United States District Court, S.D. Texas, Galveston Division
OPINION AND ORDER
R. Froeschner Magistrate Judge.
the Court, with the consent of the Parties, are the
cross-Motions for Summary Judgment of Plaintiff, Tony Lynn
Landry, and Defendant, Carolyn W. Colvin, the Acting
Commissioner of the Social Security Administration.
consideration of the Motions and a review of the
administrative record, the Court now issues this Opinion and
9, 2012, Plaintiff filed his application for disability
benefits. Plaintiff was afforded a hearing before an
Administrative Law Judge (ALJ) on September 17, 2013. At the
hearing Plaintiff was represented by counsel. Following the
hearing the ALJ issued an Opinion denying Plaintiff's
application. The Appeals Council denied Plaintiff's
request for review on May 6, 2015, thereby rendering the
ALJ's Opinion the Commissioner's final decision. On
July 8, 2015, Plaintiff filed this lawsuit.
sole issue before the Court is whether the ALJ's decision
is supported by substantial evidence. If it is, any belief by
this Court that the decision is wrong is irrelevant.
Johnson v. Bowen, 864 F.2d 340, 343 (5th
Cir. 1988) (The district court “may not re-weigh the
evidence, nor try the issues de novo, nor substitute
(its) judgment for that of the Secretary, even if the
evidence preponderates against the Secretary's
decision.”); 42 U.S.C. § 405g (The findings of the
Commissioner as to any fact, if supported by substantial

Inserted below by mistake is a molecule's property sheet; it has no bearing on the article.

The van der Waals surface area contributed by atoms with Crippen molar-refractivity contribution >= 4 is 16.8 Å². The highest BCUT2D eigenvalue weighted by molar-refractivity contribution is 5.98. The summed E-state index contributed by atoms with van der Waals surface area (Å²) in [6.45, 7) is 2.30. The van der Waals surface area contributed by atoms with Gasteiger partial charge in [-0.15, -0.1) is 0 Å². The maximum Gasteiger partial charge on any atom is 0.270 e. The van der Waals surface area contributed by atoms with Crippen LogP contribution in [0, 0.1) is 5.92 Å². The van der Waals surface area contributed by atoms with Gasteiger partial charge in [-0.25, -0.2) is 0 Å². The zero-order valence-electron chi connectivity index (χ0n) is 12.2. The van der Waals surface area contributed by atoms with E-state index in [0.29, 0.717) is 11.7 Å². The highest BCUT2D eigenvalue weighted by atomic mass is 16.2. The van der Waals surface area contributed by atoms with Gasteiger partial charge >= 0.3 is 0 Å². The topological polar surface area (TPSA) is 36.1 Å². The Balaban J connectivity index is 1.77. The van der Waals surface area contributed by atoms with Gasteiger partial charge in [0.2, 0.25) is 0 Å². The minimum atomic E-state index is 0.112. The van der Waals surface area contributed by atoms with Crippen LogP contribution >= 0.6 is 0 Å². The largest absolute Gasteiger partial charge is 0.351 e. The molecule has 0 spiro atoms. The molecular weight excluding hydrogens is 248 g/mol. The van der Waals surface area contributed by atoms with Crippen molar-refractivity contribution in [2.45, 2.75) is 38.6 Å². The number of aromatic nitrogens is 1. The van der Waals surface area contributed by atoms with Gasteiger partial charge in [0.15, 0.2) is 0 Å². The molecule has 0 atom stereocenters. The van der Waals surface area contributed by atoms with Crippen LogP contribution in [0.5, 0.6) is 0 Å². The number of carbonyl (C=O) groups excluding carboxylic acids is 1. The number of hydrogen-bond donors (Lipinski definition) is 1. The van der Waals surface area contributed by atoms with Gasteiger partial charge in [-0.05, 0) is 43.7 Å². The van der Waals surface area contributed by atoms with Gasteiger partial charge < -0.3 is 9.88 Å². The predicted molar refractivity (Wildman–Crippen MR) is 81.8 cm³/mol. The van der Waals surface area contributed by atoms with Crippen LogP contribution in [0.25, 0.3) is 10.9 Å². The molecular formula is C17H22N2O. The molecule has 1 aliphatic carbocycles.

evidence, shall be conclusive.)
time Plaintiff filed his application he was about to turn 52.
His application listed “Liver transplant list(, )
hepatitis c(, ) kidney cancer treatment(, ) Renal Failure
(and) Hep C.” At the time of the hearing before the ALJ
he alleged disability “due to cirrhosis of the liver,
Hepatitis C, renal cancer with resulting nephrectony,
osteoporosis, hypertension, depression and anxiety.”
According to Plaintiff, his conditions precluded him from
being employed for any gainful work at all.
considered Plaintiff's testimony in light of a review of
his lengthy medical records and concluded that Plaintiff did
not suffer from any physical or mental impairments sufficient
to render him disabled under the Social Security Act and its
regulations. The ALJ, in interpreting the medical records,
determined that the objective medical evidence required
denial of Plaintiff's application. He found that on
January 26, 2012, Dr. Amin, Plaintiff's personal
physician, found no significant functional limitations. In
April 2012, Dr. Holoye also found no significant functional
limitations. In May, Dr. Amin again found no significant
functional limitations. In October, Dr. Holoye did so again.
In November, Dr. Samaratunga reviewed Plaintiff's medical
records and determined that Plaintiff's exertional
limitations would not preclude Plaintiff from working and
that his allegations to the contrary were only partly
credible. Then, on January 2013, Dr. Durfor affirmed
Samaratunga's assessments. The ALJ echoed Dr.
Samaratunga's opinion as to Plaintiff's credibility:
“The claimant's statements concerning the
intensity, persistence and limiting effects of (his) symptoms
are not entirely credible.” The ALJ specifically noted
(b) esides the lack of supporting objective evidence, the
claimant's own admissions concerning his activities of
daily living also do not comport with his subjective
complaints. For example, he was able to perform household
work, cook, drive, travel unaccompanied, and attend several
studies groups a week. And there is no medical support that
he required taking naps every two hours.
ALJ, therefore, concluded that Plaintiff had a physical
residual functional capacity to perform light work as
required by jobs that, in the opinion of the testifying
vocational expert, existed in significant numbers in the
national and local economy.
not originally alleged in his application, Plaintiff raised
the issue of mental impairments as a basis for seeking